Coercive control, domestic violence, suicidal ideation, and career uncertainty are pertinent topics that we are confronting in Australia. Here is a book that examines the dynamics of relationships related to contemporary issues that we face in society.
‘What happens when you face your past? Can life ever be the same?’
Emily, aged 40, has it all – the executive career, successful lifestyle in London and life on her own terms. Until she is reluctantly forced to return to her family in Melbourne as her mother is dying. Assiduously avoided for twenty years, she must confront her unhappy childhood from a bullying father, broken mother, and her artist brother who struggles with his own demons.
As the author explains, “This is an intense story about finding courage and strength in dark places. How the long fingers of grief, emotional abuse and loss reach into the lives of everyone involved. About how dealing with a past you’d rather forget can bring release.”
A book in 3 parts, one Returning; Two Unravelling; and Three Returning, we learn what happens to a cultivated persona when memories and long-held secrets surface. Defences fall apart and devastating consequences ensue. But this book is a message of hope that exhorts people to find the words to speak their truth.
The author hopes that readers will come to understand that there are many forms of abuse in families and that they impact people in different ways ‘behind closed doors.’
While writing her book over five years, Gwyneth Graham was surprised at how the characters grow and take on a life of their own, although their core remains the same. The more she delved into them, the more they became their own person and became even more than a sum of their parts that she had initially constructed.
Research in Australia has identified that approximately 75% of females identify with a ‘feeling’ type preference. What is life like for the minority 25% who have a ‘thinking’ preference? Females with a ‘thinking’ preference invariably have a hard time in our culture during school and in their early career years. However, they invariably gain promotions and positions of leadership in organisations that usually favour a ‘thinking’ style associated with most males.
As a ‘thinking preferred’ type of female, Emily, the protagonist, is similar to 75 per cent of women in senior management roles.
The author writes a sympathetic understanding of the struggles that a female leader has in both a family and an organisation. At times very funny, she also gives insight that can be useful for ‘feeling’ preferred females into how their behaviour can be interpreted by an outcome-driven boss who holds great responsibility for keeping everything afloat.
Just as ‘feeling’ preferred women need to learn to own their own power and authority in a #meToo culture, Emily learns to become more tolerant and patient with others who may be less efficient and effective people and she locates an acceptance of her vulnerability and fear. Amusing touches include the wardrobe descriptions, a penchant for the colour green, and hairstyles.
She is counterbalanced by her boyfriend Phillip, a psychologist who helps to bring out her feeling aspects and helps her to learn to trust. She has avoided intimacy and neediness as a result of her childhood and we see her grow as she learns to trust.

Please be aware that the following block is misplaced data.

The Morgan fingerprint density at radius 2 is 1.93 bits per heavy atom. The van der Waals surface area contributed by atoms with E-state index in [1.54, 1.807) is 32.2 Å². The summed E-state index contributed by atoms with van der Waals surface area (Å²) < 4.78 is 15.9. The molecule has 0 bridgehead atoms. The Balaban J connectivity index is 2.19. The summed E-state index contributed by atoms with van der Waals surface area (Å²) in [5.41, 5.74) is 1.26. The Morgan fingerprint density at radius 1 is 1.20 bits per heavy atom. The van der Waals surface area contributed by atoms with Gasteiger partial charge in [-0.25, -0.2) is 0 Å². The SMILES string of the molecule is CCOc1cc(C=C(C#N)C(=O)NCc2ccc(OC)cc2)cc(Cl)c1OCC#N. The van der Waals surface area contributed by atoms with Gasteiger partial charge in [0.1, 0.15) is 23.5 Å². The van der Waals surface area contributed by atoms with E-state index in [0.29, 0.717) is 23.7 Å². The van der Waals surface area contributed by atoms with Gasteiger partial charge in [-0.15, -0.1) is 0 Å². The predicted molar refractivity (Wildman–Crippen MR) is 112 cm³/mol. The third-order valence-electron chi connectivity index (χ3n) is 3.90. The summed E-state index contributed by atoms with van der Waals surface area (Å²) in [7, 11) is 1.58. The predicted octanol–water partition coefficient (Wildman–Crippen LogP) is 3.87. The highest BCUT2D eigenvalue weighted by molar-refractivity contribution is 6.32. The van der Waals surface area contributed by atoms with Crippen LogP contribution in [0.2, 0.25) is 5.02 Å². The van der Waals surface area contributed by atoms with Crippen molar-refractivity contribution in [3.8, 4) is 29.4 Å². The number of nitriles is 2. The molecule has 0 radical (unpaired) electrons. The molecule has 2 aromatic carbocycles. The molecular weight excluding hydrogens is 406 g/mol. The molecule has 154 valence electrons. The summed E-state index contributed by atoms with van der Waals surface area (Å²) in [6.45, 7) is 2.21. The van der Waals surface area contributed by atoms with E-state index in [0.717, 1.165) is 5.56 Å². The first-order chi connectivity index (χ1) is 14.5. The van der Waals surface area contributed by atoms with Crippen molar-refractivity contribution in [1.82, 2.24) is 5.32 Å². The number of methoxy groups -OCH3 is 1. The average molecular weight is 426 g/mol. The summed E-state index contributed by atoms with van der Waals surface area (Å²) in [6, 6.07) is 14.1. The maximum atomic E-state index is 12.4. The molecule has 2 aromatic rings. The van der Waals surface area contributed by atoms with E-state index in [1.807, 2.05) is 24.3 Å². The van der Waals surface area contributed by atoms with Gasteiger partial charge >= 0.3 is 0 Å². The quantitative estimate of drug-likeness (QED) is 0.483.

“Philip said…that music let a little more of your emotion out. She’d found that death did that too… It’s over, it’s over (between them). But he reappeared. She knew it was Phillip she wanted to be with. She, Emily, who prided herself on not needing anyone, admitting to a longing that strengthened rather than faded. And now she would admit it out loud…. The last few weeks had torn away her protective fortress, exposing her in ways she would not previously have allowed. For the first time, she would lead an emotional conversation, risk herself.”
Her father, Ben, is a retired doctor who has bullied the members of her family despite the caring elements that he has shown his patients.
The book gives us a map for self-reflection that can help people heal from bullying, coercive control, and domestic violence in addition to appreciating that both men and women have thinking and feeling elements that require expression and acceptance if we are to become whole.
The cover image, by Anthony Stevens, is a haunting and clever interpretation of her words. Long fingers indeed.
About the author Gwyneth Graham
“ As with many authors, I have found there are themes which draw me. Questions of identity, control, courage, inner strength, the experiences which shape us, abusive relationships, the complexities of life. Much of my writing touches on these, enjoying unearthing what sits below the surface. Perhaps influenced in part from my own experience as an English migrant to Australia at the age of 11, perhaps from growing up in an increasingly controlling, religious fundamentalist family, which I feel fortunate to have left behind. Those experiences regularly raise their heads in my work.
I have lived for many years in the vibrant inner west of Melbourne, enjoying the community of varied peoples, cultures, arts and the way it has changed around me. I coach leaders and mentor others, interested in what drives, frees and restricts people, exploring what it takes for all of us to believe in ourselves and find the strength to make change.”
‘The Long Fingers’ by Gwyneth Graham, 2000.
Purchase via gwynethgraham.com